It was less than three months ago that President Bush launched his second term with a soaring inaugural address and bold promises about how he would spend his new political capital. Today, much of that momentum seems to have been lost, and analysts are puzzling over why.
Polls show striking erosion in support for the president and in confidence about the nation's course. An NBC/Wall Street Journal survey released Wednesday found that only 34 percent of those polled felt the country was headed in the right direction, a decline of eight percentage points since the previous survey in February. The president's job approval rating also had fallen, to 48 percent from 50 percent in February.
Poll numbers bounce around from week to week, but the trend for Bush has clearly been down. A USA Today/CNN/Gallup poll released two weeks ago pegged his approval rating at 45 percent, which the pollsters said was the lowest of his presidency; that rating improved slightly to 48 percent in a USA Today/CNN/Gallup poll released this week. But that poll found just 41 percent approved Bush's handling of the economy, and a mere 35 percent backed his handling of Social Security.
"President Bush seems to have slipped into a second-term slump," wrote USA Today's Susan Page. And looking at the numbers, it's hard to argue with that conclusion. Who would have thought, three months ago, that Iraq news would be a relief from the president's domestic troubles?
So what has happened to the president and his political capital since Inauguration Day? Many analysts cite two obvious factors: his intervention in the Terri Schiavo case, and his barnstorming for private Social Security accounts. An astonishing 82 percent of Americans believed that Congress and the president shouldn't have gotten involved in the Schiavo tragedy, according to a CBS poll. I can't remember the last time 82 percent of the nation agreed about anything.
The public is also unhappy with Bush's handling of Social Security -- an issue where he has raised public anxiety without offering a coherent solution. The president's road show for private accounts has actually increased public uneasiness about his handling of Social Security, with 57 percent disapproval today compared to 48 percent in February, according to USA Today/CNN/Gallup polling.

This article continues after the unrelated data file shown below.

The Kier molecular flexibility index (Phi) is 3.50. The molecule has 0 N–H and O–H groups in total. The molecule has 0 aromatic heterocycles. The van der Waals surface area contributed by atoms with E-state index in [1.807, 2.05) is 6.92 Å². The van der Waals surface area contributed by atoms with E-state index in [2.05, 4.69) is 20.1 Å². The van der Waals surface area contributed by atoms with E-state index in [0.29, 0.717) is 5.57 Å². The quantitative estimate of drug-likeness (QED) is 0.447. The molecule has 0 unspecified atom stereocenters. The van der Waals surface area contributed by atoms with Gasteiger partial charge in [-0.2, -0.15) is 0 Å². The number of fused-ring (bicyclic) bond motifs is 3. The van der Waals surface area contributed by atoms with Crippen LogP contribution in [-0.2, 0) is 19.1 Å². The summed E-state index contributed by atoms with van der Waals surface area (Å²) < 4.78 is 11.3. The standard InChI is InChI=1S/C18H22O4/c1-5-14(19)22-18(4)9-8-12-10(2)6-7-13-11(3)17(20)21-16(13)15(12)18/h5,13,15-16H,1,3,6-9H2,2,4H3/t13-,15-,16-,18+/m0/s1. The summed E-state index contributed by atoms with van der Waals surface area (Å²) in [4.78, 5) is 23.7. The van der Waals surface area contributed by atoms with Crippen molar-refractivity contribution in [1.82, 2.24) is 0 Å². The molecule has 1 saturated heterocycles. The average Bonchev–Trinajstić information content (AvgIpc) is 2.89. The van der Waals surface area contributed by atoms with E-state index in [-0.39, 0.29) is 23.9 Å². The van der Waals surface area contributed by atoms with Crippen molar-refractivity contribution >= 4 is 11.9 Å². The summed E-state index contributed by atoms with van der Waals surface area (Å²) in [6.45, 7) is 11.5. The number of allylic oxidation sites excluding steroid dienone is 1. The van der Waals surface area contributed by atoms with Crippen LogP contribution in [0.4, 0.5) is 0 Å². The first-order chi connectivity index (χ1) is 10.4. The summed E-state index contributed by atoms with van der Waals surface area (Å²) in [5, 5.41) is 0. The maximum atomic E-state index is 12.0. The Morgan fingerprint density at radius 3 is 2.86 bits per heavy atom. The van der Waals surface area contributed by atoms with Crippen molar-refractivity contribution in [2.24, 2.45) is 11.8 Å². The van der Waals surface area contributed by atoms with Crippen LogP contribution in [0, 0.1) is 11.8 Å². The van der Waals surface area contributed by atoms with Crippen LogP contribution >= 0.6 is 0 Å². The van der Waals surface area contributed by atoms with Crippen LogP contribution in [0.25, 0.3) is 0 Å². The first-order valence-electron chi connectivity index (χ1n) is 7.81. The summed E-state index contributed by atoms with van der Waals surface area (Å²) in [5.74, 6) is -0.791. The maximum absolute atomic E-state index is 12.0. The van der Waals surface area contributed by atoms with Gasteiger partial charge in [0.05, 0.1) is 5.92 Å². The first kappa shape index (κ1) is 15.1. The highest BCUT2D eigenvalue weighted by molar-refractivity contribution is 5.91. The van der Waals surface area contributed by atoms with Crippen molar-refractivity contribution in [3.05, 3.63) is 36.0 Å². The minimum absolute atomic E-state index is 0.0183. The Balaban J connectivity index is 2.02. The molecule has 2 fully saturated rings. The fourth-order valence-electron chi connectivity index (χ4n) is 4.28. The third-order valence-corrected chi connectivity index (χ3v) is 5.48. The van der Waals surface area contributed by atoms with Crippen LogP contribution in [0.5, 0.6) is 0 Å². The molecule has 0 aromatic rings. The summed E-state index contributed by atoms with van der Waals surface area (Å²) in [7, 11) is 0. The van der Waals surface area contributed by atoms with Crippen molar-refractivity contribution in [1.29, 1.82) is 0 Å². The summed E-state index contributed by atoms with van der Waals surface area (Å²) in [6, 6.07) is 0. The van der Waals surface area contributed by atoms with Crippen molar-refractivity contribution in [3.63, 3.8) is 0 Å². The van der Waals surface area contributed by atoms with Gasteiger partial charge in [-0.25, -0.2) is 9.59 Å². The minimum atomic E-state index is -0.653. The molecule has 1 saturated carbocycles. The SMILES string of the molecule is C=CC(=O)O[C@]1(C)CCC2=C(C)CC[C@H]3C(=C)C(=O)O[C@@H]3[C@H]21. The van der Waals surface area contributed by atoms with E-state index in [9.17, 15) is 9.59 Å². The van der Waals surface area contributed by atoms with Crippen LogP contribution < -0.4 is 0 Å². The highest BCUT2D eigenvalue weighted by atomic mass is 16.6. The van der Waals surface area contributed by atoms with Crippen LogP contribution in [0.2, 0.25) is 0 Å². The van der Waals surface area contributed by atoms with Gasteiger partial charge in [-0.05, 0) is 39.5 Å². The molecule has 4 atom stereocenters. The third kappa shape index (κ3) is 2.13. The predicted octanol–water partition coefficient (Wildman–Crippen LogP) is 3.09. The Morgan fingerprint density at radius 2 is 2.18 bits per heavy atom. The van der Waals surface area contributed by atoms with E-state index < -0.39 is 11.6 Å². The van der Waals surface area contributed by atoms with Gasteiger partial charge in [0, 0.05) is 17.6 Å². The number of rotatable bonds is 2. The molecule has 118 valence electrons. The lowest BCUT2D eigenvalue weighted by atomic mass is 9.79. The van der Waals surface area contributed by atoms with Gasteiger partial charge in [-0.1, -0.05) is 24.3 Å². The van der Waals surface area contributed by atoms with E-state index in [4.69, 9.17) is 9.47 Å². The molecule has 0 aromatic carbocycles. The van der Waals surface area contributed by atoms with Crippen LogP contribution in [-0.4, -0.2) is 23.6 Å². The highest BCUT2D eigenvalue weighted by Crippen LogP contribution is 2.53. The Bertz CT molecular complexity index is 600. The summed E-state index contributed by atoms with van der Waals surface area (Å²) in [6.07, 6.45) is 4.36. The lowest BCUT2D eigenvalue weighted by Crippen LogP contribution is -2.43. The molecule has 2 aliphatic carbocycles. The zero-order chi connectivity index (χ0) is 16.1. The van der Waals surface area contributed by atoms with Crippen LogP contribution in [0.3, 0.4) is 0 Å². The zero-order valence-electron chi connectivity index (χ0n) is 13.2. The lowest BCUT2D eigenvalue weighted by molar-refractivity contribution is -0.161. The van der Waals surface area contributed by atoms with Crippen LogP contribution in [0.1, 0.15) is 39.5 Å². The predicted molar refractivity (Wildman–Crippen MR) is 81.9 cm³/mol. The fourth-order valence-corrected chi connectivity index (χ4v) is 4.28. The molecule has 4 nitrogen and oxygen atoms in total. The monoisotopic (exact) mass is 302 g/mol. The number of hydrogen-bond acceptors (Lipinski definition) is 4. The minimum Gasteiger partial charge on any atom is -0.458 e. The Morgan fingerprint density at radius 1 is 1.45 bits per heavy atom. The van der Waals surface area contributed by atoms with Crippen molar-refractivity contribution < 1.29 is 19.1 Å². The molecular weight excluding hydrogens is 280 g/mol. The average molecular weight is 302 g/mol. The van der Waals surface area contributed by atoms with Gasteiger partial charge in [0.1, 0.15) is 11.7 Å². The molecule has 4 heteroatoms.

The president's political advisers argue that he's taking a hit because he's willing to provide leadership on unpopular and divisive issues. I would argue that the opposite is more nearly true. The public badly wants leadership; it wants a president who will govern wisely and confidently in ways that unite the country. The public is uneasy with a president who seems to be playing for political advantage on Social Security, with his promises about private accounts, rather than offering a plan for making the system solvent.
A passive Bush is still waiting for Congress to take the lead on the benefit cuts or tax increases that will be necessary. "If you've got a good idea, we expect you to be at the table. . . . We want to listen to good ideas," the president said last week during a stop at Cedar Rapids, Iowa. That hardly sounds like bold leadership.
I asked one of Bush's political advisers recently why the president hadn't worked more closely with congressional leaders to deal with America's serious financial problems. He answered that this president has no interest in dickering with committee chairmen over the details of legislation. Bush is a man of large ambition who wants big, bold victories -- who wants to hit home runs, rather than singles and doubles.
To me, that's the heart of Bush's problem. He's swinging for the fences, on everything from Iraq to Social Security. But leadership isn't just about soaring rhetoric; it's about responsible stewardship. And in the end, it's about solving problems. Perhaps that's the real reason the president has lost momentum since that remarkable Inauguration Day speech. The country elected him to be a leader, not a barnstormer.